10/15/2010 04:39 pm ET | Updated May 25, 2011

Move Your Mortgage, Not Just Your Money, to a Community Bank

Every day we see more drama in the foreclosure debacle, with increasing number of lenders being pressured to put them on hold.

But what's the strategy for those of us who are still paying our mortgages and not in danger of losing our homes? This should be a perfect opportunity to take Arianna Huffington's wildly successful "Move Your Money" campaign one step further by "shopping for a lower-cost mortgage" and refinancing with a more responsible lender. This won't just punish those who loaned recklessly and reward those who didn't, i.e., community bankers, it will likely save you big bucks if interest rates have dropped at least two percentage points below the rate you are paying on your mortgage.

In the first seven days alone of the "Move Your Money" campaign which began in December 2009, about 340,000 people searched zip codes to find community banks that are highly rated. More importantly, they also moved big bucks out of big bad banks: according to Dennis Santiago of Institutional Risk Analytics, who created a search engine on the site, more than $1 billion was moved in the first three months of 2010. Finding a bank couldn't be easier. When you go to Move Your Money you simply need to enter your zip code to find a list of sound local banks and credit unions to choose from.

There's a big difference between the Too Big To Fail banks that got bailed out and the Small Banks Who Failed. For one thing, the community banks tried to stop these reckless lending practices while the big banks threw bucks at Congress to try to stop reform, James MacPhee, chairman of the Independent Community Bankers of America (ICBA).

"Along with several ICBA member bankers and staff, I have testified numerous times in the past three years in front of Barney Frank, Chairman of the House Financial Services Committee, and Chris Dodd, Chairman of the Senate Banking committee," MacPhee said. "Conversely, the American Bankers Association and the largest Wall Street firms ran a full court press trying to stop (reform) from ever being passed."

Have community banks failed? Yes, MacPhee maintains, but it wasn't because they were reckless but because their prudent loans were "bundled" with bad loans.

"As these debt instruments became worthless, hose buying our debt stopped purchasing, and foreclosures ran in the tens of thousands. When that occurred, the market value of the solid loans became worth less, as foreclosed homes were being sold well under their market value. As the job market dried up, even good loans had to be written down by the community banks. The resulting loss of capital dropped below regulatory standards, and the banks were closed and then typically merged into other banks by the Federal Deposit Insurance Corporation. "

The good news -- or let's hope so -- is that the exposure of reckless practices will humiliate the bad banks into changing their practices. If it doesn't? All the more reason to "boycott" them and only do business with those who put their customers first.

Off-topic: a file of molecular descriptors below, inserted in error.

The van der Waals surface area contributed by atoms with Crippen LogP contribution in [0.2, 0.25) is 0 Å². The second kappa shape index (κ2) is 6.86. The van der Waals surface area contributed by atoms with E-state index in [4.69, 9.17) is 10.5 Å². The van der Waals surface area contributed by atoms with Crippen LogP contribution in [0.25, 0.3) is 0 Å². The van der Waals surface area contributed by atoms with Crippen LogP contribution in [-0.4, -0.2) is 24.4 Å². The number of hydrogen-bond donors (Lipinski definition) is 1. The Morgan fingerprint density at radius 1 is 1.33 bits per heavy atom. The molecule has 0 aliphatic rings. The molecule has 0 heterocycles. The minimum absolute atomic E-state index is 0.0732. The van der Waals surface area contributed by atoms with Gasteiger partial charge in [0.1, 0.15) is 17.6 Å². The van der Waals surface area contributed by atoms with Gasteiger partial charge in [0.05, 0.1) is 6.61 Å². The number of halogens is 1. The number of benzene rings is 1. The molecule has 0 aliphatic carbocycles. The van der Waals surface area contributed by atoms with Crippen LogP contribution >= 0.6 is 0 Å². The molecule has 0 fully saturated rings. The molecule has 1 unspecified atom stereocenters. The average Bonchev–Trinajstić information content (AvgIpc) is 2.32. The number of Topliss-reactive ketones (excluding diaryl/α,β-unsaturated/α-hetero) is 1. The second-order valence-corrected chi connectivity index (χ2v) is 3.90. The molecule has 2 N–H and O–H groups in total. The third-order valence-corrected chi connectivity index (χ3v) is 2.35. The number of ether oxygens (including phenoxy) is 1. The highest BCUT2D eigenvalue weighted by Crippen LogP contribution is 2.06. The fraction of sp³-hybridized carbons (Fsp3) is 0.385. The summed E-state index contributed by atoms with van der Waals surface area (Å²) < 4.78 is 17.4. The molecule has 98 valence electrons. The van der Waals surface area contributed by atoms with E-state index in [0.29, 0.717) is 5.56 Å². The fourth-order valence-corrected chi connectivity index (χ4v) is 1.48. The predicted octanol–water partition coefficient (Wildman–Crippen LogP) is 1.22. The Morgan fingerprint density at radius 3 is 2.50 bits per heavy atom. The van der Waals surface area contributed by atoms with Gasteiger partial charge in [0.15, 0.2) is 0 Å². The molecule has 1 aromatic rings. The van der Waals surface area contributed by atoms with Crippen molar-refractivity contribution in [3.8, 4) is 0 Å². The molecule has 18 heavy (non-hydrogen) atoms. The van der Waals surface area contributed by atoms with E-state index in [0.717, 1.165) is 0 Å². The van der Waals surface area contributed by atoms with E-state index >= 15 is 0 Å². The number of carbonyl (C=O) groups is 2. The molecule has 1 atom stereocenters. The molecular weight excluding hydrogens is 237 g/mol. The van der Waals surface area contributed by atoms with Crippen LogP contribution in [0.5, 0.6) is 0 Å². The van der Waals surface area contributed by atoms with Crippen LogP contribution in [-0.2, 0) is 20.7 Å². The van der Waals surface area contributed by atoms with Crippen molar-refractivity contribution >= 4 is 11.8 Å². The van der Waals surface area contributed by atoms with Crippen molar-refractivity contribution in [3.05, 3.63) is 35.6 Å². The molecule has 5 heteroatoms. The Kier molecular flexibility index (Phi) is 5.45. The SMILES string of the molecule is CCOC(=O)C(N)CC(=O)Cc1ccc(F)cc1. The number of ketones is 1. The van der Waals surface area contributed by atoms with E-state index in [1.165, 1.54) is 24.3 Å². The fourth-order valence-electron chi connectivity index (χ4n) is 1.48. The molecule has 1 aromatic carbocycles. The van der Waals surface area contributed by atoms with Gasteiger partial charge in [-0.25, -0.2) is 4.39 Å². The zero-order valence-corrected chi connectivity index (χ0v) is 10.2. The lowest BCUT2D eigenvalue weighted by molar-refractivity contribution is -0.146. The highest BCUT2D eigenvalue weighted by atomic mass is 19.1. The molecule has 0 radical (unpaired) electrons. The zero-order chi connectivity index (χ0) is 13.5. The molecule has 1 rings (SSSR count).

Ready to consider refinancing? Consider taking these steps.

Before you do any "mortgage shopping," get a copy of your credit history at If you have a low score, you might want to consider postponing refinancing until you've built a better bill-payment history; it could literally cut your mortgage cost in half.

Consider only fixed-rate mortgages. Some "experts" may claim that adjustable rate mortgages are okay if you're only going to stay in your home for three years or less, but your home is not a disposable item like a cell phone. If you're only planning to live in one place for three years or less, you should rent, not buy. MacPhee agrees with me that one of the biggest ripoffs in the banking industry -- that the media STILL isn't covering -- is the adjustable rate mortgage. "If (a bank is) going to write an ARM mortgage because someone cannot afford a home under standard bank rates, who are you kidding? The custom is happy for three years, or the period of the ARM balloon, the bank makes big fees, and then sells off both the credit risk and the interest rate risk and walks away."

As I pointed out in my book, America, Welcome to the Poorhouse, another big bargain is the little-talked about 15-year mortgage. Savings are significant both because the loan features a shorter payback period and because these mortgages generally feature lower rates. For example, assuming a 6% interest rate, your total interest costs on a $100,000 30-year mortgage are nearly $116,000. If that same mortgage were converted to a 15-year term, it would require somewhat higher monthly payments -- $844 instead of $600 -- but you'd save nearly $64,000 in interest payments.

Never take out an interest-only mortgage. While you pay no principal during the interest-only period, your payments will rise when that period comes to an end. Furthermore, the mortgage has to be paid off during a shorter term -- 25, 23, or 20 years -- so your monthly payments will be higher.

Avoid one of the riskiest mortgages, a balloon loan. Talk about bait and switch: typically, after the end of a three- or seven-year period, you owe the bank all the remaining principal, in one lump sum. If the value of your home drops you won't be able to find another mortgage to repay that loan and you risk foreclosure. And let's hope that this option won't even be broached by your responsible community banker.